Friday 4 January 2019

A Pied Wagtail at the Lido restaurant approached and ran around my feet. If you stay still they sometimes forget you're there.

A Carrion Crow was busy drinking what was probably a spill from a heavily sweetened cappuccino.

On the shore, a Black-Headed Gull had found a hoverfly larva.

On Buck Hill a Blue Tit ate a pine nut on an alder twig. This is a subject I've videoed before, but it's always a pleasure to see these beautiful little birds picking so daintily at their food.

Usually only one of the Coal Tits at the bridge will come to my hand to be fed, but it was a cold day and they were hungry so, after some hesitation, the other one flew down too.

Several Jays had no hesitation at all, and swooped to grab peanuts from my fingers.

Tom was photographing this and got some dramatic shots that I will publish later.

A Starling at the leaf yard shone in the low sunlight.

The female Little Owl at the Queen's Temple basked at the front of her hole.

The Grey Heron on the lower nest was still stting on her eggs, barely visible over the top of the nest. This heron is in the upper nest, where there is still no sign of laying.

This is the male of the pair of Egyptian Geese at the Henry Moore sculpture. The female is now on her nest, and he has nothing to do until the eggs hatch. Herons, on the other hand, take turns to sit on the nest.

So do Great Crested Grebes, but luckily none of them has been silly enough to start breeding now, and they can spend their days lounging around until later in the year.

The white Mallard has taken to hanging about under the collapsed willow tree next to the bridge.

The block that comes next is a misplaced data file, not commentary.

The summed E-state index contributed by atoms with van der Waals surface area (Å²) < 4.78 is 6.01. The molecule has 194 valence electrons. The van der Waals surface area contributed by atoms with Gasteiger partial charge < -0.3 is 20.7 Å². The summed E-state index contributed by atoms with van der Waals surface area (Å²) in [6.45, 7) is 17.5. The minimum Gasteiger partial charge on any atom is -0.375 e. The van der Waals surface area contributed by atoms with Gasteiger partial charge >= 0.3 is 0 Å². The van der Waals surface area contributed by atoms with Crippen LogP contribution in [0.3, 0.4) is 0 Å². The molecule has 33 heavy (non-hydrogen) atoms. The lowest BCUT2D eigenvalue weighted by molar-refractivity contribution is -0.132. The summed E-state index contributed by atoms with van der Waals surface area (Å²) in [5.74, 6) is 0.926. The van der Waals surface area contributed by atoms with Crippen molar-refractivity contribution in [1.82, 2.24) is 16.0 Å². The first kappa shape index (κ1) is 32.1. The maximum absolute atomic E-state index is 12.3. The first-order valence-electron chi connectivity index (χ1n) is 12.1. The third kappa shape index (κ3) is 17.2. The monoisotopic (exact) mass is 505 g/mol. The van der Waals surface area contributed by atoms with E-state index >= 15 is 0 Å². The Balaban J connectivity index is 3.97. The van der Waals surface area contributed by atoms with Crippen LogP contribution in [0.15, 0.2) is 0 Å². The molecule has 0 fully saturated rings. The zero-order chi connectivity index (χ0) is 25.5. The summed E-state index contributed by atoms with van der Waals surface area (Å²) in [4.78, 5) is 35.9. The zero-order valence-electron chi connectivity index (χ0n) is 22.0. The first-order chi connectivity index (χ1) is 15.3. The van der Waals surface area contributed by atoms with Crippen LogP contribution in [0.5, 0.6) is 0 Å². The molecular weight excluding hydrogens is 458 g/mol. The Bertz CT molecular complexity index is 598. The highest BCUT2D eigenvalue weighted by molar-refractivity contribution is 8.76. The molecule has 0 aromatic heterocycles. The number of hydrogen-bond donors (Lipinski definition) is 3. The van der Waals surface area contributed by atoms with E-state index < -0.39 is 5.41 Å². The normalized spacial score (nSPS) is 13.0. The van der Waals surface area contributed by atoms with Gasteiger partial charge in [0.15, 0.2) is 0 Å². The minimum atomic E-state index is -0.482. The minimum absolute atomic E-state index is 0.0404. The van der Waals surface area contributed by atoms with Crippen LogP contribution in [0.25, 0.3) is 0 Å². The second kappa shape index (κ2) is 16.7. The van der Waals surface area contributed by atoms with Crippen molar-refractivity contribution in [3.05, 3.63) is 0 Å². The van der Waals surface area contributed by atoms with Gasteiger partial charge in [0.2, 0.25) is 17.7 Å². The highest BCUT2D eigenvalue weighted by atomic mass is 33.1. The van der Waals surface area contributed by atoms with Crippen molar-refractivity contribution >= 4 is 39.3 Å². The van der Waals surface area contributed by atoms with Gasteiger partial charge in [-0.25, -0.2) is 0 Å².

A Mute Swan took off from the Serpentine and worked to gain height to pass over the bridge. They won't fly under it.

The huge blue-eyed Greylag was on the Serpentine. No one knows whether it's a domestic goose or a hybrid of a domestic goose and a wild Greylag.

Some aspiring baristas were trying to perform bar tricks. They were only moderately successful, and will have to practise a lot more.

After the recent picture of a mushroom that wasn't a Yellow Fieldcap, this one is. They come up early in the day and only last a few hours. The yellow colour fades to a brown spot at the centre of the cap, and the mushroom dries out and withers. But it has done its job of distibuting spores.


  1. How fortunate, to be able to watch at one'e leisure a Pied Wagtail! Here they are very rare sights that necessitate a special trip solely for the purpose of seeing them.

    Two things are always required for one's wellbeing: pictures of Owls, and videos of Blue Tits.

    1. There was a Pied Wagtail in the street a few yards from my front door yesterday. Urban wagtails are remarkably nonchalant. There was one in Queensway a few years ago that would run around in the moving traffic, confident that its speed would get it clear in time. It would also come and take little bits of cheese thrown on the pavement.